Posted tagged ‘neuroscience’

How to Survive Semester 2

January 14, 2009

When other students tell you that semester 2 is tough, they’re not lying. Even the people I know who passed with flying colors can attest to moments of misery and my Mini III neuro grade was like a chess gambit that could have gone horribly wrong (but didn’t, thank God!). Even though the course work builds on what you learned in semester 1, semester 2 is a whole new ballgame. Here are some tips that might help you play it better than I did.

  • Kill the Practicals!

The practical exams in Anatomy, Histology and Neuroscience may not seem like big deals but doing well on them can save you a lot of stress and grief when it’s time for the shelves. Try to knock them out of the park or at least get a nice healthy B. For anatomy, spend time in the lab, go to TA sessions (and ask your pals about their TAs! Not all TA sessions are created equal; just because you’re assigned to one session doesn’t mean you have to attend it. Shop around!) Also, spend some time with skulls and guts. You can check out a skull from the anatomy secretary (if you sign one out on Friday afternoon, you can have it for the whole weekend!) For guts, you’ll have to wait until that dissection. For neuro, the TA sessions are also very informative (again, shop around – different TAs have sessions each night). The neuroscience society holds a mock practical (mocktical) before the first practical and it is well worth the $5 EC admission fee. For histo, ask around for the labeled or powerpoint slides.

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Fortnight of Hell – Addendum B – How Not to Prepare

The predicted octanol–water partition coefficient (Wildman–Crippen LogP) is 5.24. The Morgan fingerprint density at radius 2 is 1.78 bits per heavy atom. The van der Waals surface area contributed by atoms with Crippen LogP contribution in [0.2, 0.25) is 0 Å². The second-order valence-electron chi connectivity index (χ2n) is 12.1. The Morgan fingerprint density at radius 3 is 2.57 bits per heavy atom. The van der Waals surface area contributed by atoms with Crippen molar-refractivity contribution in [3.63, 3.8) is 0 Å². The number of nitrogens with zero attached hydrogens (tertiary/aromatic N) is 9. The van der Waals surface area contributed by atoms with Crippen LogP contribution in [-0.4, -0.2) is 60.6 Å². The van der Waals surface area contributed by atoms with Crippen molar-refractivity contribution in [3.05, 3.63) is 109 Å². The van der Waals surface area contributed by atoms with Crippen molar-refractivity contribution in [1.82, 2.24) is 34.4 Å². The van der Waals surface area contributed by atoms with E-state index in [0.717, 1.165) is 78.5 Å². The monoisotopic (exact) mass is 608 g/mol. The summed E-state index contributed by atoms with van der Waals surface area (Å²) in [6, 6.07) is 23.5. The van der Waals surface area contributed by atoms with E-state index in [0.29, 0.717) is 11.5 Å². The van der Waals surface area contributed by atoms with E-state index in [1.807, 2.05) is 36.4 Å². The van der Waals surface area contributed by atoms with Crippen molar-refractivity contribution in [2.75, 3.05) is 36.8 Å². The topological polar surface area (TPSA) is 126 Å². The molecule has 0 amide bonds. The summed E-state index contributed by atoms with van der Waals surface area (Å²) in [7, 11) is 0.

December 15, 2008

Available from the NBME website is a. pdf of sample questions for each of the subject tests they offer as well as a breakdown of topics covered on the test. Having been soundly rocked by the neuroscience shelf, I can tell you that those questions are NOT indicative of the level of difficulty of the exam. In fact, the sample questions will trick you into thinking that you are better prepared than you actually are. After studying for most of the weekend, I tried the 20 neuroscience questions as well as the clinical neurology questions and  handled them pretty well. ‘Okay,’ I thought to myself. ‘This shouldn’t be so bad.’ Oh, how wrong I was…

I’d also used the questions to gauge my performance prior to the other shelves and they didn’t seem so misleading for biochem or histology. One of my pals mentioned that they’d been ridiculously easy compared to the anatomy shelf, which kind of kicked our butts on Friday, but I didn’t notice how off the questions were until today. If you’d like an idea of how questions are worded or of how long question stems will be, the samples give you a pretty good idea. However, assume that the sample questions are representative of the easiest ones that will be included. Don’t be fooled by your facility with them. Stick with BRS.

At least I’m nearly done – there’s the physiology shelf tomorrow morning, widely acknowledged to be the most difficult of the bunch (especially since some of the concepts covered on it are not topics that have been covered in our physiology course) and then, Mini III on Thursday afternoon. The neuro shelf left me feeling like I’d been hit in the head and I’m really starting to get to the point the upperclassmen warned me about: the point at which the fatigue of all this examination has one wanting to bubble in all ‘C’s and be done, just to get it over with. The physio shelf is worth 15% of the total physio grade, whereas the physio portion of Mini III is worth 35%, so I’m going to spend the next couple of days essentially preparing to annihilate Mini III and hope that that overcomes any poor shelf showing.

It’s the final stretch – wish me luck!